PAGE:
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Nvidia Video Card Requirements for 3D Vision Being Updated

July 25th, 2009 · 5 Comments · GeForce 3D Vision


It seems that Nvidia has done a bit of a silent update to the requirements for using GeForce 3D Vision for some tasks. Of course for gaming and 3D applications such as CoolIris you still need to have a high end GPU, but if you plan to primarily play 3D Stereo images or 3D Stereo movies on your 3D Vision you can now go for a low end GeForce 8 or 9-series video card and you should not have any problems. This is a good news for Nvidia ION-based solutions that come with GeForce 9400M video, which along with their smaller sizes and low power consumption makes them a great addition to 3D Vision for watching 3D pictures and movies. The only problem you might face with these ION-based systems is the lack of DVI output for connecting directly to a Samsung 2233RZ (if you have bigger 3D-ready TV you might be Ok) and using an adapter to convert form one type of digital output to another still might bring problems. And I’m talking about having problems with all of the first ION-based PCs such as Acer Apsire Revo R3600, AsRock ION 330 or even the very slim and tiny Pegatron Cape 7. They all have HDMI outputs which you can easily convert to DVI with the help of a special conversion adapter, but the result will not be what you expect. By using the conversion adapter from HDMI to DVI you won’t be able to set the Samsung 2233RZ display to work with more than 60 Hz refresh rate and you still need at least 100 Hz. So before thinking of some great idea combining ION system with 3D Vision for viewing 3D Stereo movies and images you better check things a bit and then decide it if is going to be Ok.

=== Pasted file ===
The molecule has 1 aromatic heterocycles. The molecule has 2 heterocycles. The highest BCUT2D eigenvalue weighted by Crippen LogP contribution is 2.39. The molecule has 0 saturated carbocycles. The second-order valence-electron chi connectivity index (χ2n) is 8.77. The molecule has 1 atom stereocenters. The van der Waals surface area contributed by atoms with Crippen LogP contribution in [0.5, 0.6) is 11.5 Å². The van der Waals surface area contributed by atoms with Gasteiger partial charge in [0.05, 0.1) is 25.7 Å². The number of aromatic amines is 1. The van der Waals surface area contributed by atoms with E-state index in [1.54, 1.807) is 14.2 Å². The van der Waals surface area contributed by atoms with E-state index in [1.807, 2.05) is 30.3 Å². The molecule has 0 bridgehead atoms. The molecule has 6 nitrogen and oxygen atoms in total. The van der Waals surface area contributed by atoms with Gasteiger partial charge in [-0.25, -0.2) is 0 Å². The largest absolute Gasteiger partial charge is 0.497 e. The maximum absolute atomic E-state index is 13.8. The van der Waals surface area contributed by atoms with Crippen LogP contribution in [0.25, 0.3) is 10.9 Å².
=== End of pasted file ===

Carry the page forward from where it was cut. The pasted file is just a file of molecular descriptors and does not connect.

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5 responses so far ↓

  • 1 Jed // Jun 1, 2010 at 11:51

    I spoke to Nvidia about this, as my MacBook Pro has both the GeForce 9400M and 9600M GT chips, and I was excited about being able to use it for stereo movie output. But Nvidia told me that the M chipsets (the M is for mobile) are not compatible with 3D Vision. If anyone else has had a different experience, I’d love to hear about it.

  • 2 Bloody // Jun 1, 2010 at 13:20

    They are compatible of course, but with a few conditions. There are still not a lot of laptops that do come with a 120Hz LCD panel built-in and Apple’s laptops certainly are not among these. With a MacBook you will need to have Windows installed in order to have the 3D Vision support available, and you cannot use the free anaglyph mode called 3D Vision Discover. So the only choice you have is to connect an external 120Hz LCD monitor connected through a some sort of DisplayPort to Dual-link DVI adapter (your laptop has DP port, right?). Haven’t tried that myself, but it should work… you’ll need to download the latest VERDE notebook drivers from Nvidia.

  • 3 mgb // Jul 30, 2010 at 18:17

    The Macbook pro 13″ with the NVIDIA GeForce 320M runs NVision 3D perfectly (under win7) using the display port adapter and a Samsung 2233.
    This was using the expensive Mac display port to dual-link adapter, but I don’t know if this is necessary or if a cheap adapter cable would work.

  • 4 Stefab // Sep 20, 2011 at 15:38

    Does 3D-Vision work on MBP 13″ with Nvidia 9400M and Windows (XP)? I want to use a MiniDP to HDMI-Adapter (for Framepacking) and as screen a Panasonic TX-L32DT30E with 2 pairs of 3D-glasses.
    But for 3D videos and pictures I already have a PS3, I want to play games like Penumbra/Amnesia in 3D.
    Thanks in advance!

  • 5 Bloody // Sep 20, 2011 at 19:01

    No, 3D Vision does not support Windows XP. And for use with a 3D HDTV you would also need the 3DTV Play software, not 3D Vision…

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